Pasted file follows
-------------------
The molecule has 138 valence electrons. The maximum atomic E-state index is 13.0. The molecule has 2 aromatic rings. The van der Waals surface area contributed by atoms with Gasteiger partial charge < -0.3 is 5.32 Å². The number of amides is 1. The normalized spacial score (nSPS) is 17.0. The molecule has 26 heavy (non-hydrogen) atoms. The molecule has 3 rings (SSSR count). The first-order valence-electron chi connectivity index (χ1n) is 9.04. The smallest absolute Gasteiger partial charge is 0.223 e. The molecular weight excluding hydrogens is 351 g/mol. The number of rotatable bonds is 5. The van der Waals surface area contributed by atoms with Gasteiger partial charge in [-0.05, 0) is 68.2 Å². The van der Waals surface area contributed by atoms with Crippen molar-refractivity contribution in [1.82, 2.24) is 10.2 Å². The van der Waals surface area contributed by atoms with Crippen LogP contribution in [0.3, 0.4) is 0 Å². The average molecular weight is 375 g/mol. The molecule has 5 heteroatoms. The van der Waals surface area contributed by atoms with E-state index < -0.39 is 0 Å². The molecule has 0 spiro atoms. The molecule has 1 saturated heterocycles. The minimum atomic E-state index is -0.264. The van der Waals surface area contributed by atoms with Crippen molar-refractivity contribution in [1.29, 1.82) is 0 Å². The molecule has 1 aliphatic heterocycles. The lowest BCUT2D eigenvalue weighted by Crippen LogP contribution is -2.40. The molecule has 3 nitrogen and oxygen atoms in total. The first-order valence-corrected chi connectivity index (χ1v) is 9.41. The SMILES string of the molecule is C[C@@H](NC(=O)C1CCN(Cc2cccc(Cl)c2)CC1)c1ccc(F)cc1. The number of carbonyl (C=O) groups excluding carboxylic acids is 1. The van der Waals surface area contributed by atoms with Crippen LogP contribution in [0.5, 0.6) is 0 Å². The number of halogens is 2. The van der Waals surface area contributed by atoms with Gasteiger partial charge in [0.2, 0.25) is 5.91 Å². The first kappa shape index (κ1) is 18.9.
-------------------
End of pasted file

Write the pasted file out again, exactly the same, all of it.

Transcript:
The molecule has 138 valence electrons. The maximum atomic E-state index is 13.0. The molecule has 2 aromatic rings. The van der Waals surface area contributed by atoms with Gasteiger partial charge < -0.3 is 5.32 Å². The number of amides is 1. The normalized spacial score (nSPS) is 17.0. The molecule has 26 heavy (non-hydrogen) atoms. The molecule has 3 rings (SSSR count). The first-order valence-electron chi connectivity index (χ1n) is 9.04. The smallest absolute Gasteiger partial charge is 0.223 e. The molecular weight excluding hydrogens is 351 g/mol. The number of rotatable bonds is 5. The van der Waals surface area contributed by atoms with Gasteiger partial charge in [-0.05, 0) is 68.2 Å². The van der Waals surface area contributed by atoms with Crippen molar-refractivity contribution in [1.82, 2.24) is 10.2 Å². The van der Waals surface area contributed by atoms with Crippen LogP contribution in [0.3, 0.4) is 0 Å². The average molecular weight is 375 g/mol. The molecule has 5 heteroatoms. The van der Waals surface area contributed by atoms with E-state index < -0.39 is 0 Å². The molecule has 0 spiro atoms. The molecule has 1 saturated heterocycles. The minimum atomic E-state index is -0.264. The van der Waals surface area contributed by atoms with Crippen molar-refractivity contribution in [1.29, 1.82) is 0 Å². The molecule has 1 aliphatic heterocycles. The lowest BCUT2D eigenvalue weighted by Crippen LogP contribution is -2.40. The molecule has 3 nitrogen and oxygen atoms in total. The first-order valence-corrected chi connectivity index (χ1v) is 9.41. The SMILES string of the molecule is C[C@@H](NC(=O)C1CCN(Cc2cccc(Cl)c2)CC1)c1ccc(F)cc1. The number of carbonyl (C=O) groups excluding carboxylic acids is 1. The van der Waals surface area contributed by atoms with Crippen LogP contribution in [0.5, 0.6) is 0 Å². The number of halogens is 2. The van der Waals surface area contributed by atoms with Gasteiger partial charge in [0.2, 0.25) is 5.91 Å². The first kappa shape index (κ1) is 18.9.